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Brooklyn Nets: Why Mikhail Prokhorov Is Taunting New Yorks Knicks Ownership

NEW YORK - MAY 19:  New Jersey Nets Owner Mikhail Prokhorov addresses the media during a press conference at the Four Seasons Hotel on May 19, 2010 in New York City.  (Photo by Mike Stobe/Getty Images)
Mike Stobe/Getty Images
Argun UlgenAnalyst IAugust 27, 2012

Is the high-profile, brassy persona of Brooklyn Nets owner Mikhail Prokhorov good for his team's image?

That Prokhorov dismissed the 5'6" tall James Dolan as "that little man" (via ESPN.com) in a recent interview with New York Magazine should not be surprising.  Prokhorov is planting the seeds for a crosstown rivalry between the Nets and Knicks to generate ticket sales. 

However, when one walks across the Barclay's Center / Atlantic Terminal subway stop, there are four billboards promoting the new-look Nets.  Deron Williams is an All-Star and a father of four children.  Gerald Wallace is an avid fisherman.  Brook Lopez is Batman's biggest fan.  And Joe Johnson is an Arkansas Razorback for life.

What do these three slogans have in common?  They are promoting a team of not just talented NBA players but good citizens who are quiet, provincial heroes—a profile in stark contrast to the more boisterous New York Knicks led by the mercurial Carmelo Anthony.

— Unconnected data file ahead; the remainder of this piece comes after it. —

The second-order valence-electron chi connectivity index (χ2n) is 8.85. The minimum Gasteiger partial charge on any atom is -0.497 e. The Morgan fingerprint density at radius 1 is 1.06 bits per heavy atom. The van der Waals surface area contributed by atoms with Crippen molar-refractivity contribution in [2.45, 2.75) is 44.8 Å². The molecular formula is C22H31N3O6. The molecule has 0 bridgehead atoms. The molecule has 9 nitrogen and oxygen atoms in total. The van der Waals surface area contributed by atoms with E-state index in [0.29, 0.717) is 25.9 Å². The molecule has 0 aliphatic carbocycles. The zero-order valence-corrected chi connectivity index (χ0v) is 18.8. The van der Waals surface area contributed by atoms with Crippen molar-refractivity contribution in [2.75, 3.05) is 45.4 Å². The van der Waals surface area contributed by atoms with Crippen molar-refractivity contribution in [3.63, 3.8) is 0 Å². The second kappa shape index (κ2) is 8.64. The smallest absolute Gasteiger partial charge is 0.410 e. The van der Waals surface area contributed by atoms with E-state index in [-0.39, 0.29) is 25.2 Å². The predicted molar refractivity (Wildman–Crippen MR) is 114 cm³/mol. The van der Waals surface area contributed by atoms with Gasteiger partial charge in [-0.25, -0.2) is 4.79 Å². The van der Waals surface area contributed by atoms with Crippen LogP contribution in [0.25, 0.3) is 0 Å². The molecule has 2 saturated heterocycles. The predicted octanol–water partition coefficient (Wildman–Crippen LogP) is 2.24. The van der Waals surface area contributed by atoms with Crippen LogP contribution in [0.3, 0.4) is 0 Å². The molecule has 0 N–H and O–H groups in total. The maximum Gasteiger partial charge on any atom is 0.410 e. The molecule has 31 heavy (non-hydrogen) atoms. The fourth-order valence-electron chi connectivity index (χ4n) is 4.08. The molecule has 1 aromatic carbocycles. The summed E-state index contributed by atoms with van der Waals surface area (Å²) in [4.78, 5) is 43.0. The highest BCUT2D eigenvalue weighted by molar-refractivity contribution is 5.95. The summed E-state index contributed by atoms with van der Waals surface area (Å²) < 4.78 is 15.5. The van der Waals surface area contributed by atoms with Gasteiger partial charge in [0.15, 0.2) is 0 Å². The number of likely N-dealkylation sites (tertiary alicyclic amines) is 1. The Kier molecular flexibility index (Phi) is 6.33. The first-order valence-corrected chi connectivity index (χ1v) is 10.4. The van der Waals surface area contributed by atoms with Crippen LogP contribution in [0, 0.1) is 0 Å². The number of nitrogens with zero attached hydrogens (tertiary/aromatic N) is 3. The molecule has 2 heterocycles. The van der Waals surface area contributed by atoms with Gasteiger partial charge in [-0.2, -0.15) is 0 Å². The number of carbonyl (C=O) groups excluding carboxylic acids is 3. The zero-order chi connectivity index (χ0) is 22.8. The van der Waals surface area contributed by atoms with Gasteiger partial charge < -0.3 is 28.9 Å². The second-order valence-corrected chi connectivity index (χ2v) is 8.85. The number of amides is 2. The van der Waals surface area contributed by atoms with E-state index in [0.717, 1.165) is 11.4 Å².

Prokhorov's statement fails to build on this contrast.  In fact, it undermines it.  Yes, James Dolan has had a poor track record with the New York Knicks and is routinely considered one of the worst managers in the NBA.

But the Nets have yet to play a single game in New York—a shortcoming which probably needs to be addressed before Prokhorov takes on New York-levels of brashness. 

There may be a time when the Brooklyn Nets develop enough swagger to taunt the Knicks.  That time may be soon given the Nets talented lineup of young players with upside (Lopez, Marshon Brooks) and All-Star players (Williams, Johnson).

If the Nets can quickly develop their offensive chemistry and shore up their interior defense, they may even make it into the second round of the NBA playoffs.

On the other hand, if the Nets turn out to be only a .500 team or worse, they won't win a battle of bravado against the Knicks, who have exclusively defined professional basketball in New York for the last four decades.

The high-profile Prokhorov must bear some of the responsibility of maintaining the Nets reputation as a new New York-based team that has a great upside and a distaste for tabloid fodder. 

Otherwise, the Nets may be cast under both Prokhorov's shadow and that of the New York Knicks in 2012-13.

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